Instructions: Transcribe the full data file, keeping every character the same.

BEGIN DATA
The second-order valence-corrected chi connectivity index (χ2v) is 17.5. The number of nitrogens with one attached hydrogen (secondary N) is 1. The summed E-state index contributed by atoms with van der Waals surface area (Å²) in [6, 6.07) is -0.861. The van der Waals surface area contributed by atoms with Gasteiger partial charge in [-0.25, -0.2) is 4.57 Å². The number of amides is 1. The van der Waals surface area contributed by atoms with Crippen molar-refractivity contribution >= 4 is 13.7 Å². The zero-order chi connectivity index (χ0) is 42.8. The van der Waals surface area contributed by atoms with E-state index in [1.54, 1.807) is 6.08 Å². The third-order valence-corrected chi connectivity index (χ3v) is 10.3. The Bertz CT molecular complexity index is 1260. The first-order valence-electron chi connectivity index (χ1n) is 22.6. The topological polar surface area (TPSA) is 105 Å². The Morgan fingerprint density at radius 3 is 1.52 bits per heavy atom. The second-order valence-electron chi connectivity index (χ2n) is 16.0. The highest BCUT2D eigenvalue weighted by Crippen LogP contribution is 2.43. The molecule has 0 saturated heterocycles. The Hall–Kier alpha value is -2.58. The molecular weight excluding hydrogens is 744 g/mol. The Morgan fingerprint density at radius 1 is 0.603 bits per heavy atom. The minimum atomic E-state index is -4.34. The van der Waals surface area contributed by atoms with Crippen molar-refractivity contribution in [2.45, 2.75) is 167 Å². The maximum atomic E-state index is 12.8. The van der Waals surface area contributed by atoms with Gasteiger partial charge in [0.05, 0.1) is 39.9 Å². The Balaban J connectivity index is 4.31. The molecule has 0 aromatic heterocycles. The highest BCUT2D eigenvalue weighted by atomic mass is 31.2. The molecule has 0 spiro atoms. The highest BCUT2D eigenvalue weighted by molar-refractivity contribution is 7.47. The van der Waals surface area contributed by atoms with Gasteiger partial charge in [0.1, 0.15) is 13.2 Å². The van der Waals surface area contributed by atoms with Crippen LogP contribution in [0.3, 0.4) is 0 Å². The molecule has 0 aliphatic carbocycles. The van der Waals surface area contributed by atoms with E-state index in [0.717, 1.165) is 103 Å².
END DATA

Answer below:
The second-order valence-corrected chi connectivity index (χ2v) is 17.5. The number of nitrogens with one attached hydrogen (secondary N) is 1. The summed E-state index contributed by atoms with van der Waals surface area (Å²) in [6, 6.07) is -0.861. The van der Waals surface area contributed by atoms with Gasteiger partial charge in [-0.25, -0.2) is 4.57 Å². The number of amides is 1. The van der Waals surface area contributed by atoms with Crippen molar-refractivity contribution >= 4 is 13.7 Å². The zero-order chi connectivity index (χ0) is 42.8. The van der Waals surface area contributed by atoms with E-state index in [1.54, 1.807) is 6.08 Å². The third-order valence-corrected chi connectivity index (χ3v) is 10.3. The Bertz CT molecular complexity index is 1260. The first-order valence-electron chi connectivity index (χ1n) is 22.6. The topological polar surface area (TPSA) is 105 Å². The Morgan fingerprint density at radius 3 is 1.52 bits per heavy atom. The second-order valence-electron chi connectivity index (χ2n) is 16.0. The highest BCUT2D eigenvalue weighted by Crippen LogP contribution is 2.43. The molecule has 0 saturated heterocycles. The Hall–Kier alpha value is -2.58. The molecular weight excluding hydrogens is 744 g/mol. The Morgan fingerprint density at radius 1 is 0.603 bits per heavy atom. The minimum atomic E-state index is -4.34. The van der Waals surface area contributed by atoms with Crippen molar-refractivity contribution in [2.45, 2.75) is 167 Å². The maximum atomic E-state index is 12.8. The van der Waals surface area contributed by atoms with Gasteiger partial charge in [0.05, 0.1) is 39.9 Å². The Balaban J connectivity index is 4.31. The molecule has 0 aromatic heterocycles. The highest BCUT2D eigenvalue weighted by atomic mass is 31.2. The molecule has 0 spiro atoms. The highest BCUT2D eigenvalue weighted by molar-refractivity contribution is 7.47. The van der Waals surface area contributed by atoms with Gasteiger partial charge in [0.1, 0.15) is 13.2 Å². The van der Waals surface area contributed by atoms with Crippen LogP contribution in [0.3, 0.4) is 0 Å². The molecule has 0 aliphatic carbocycles. The van der Waals surface area contributed by atoms with E-state index in [0.717, 1.165) is 103 Å².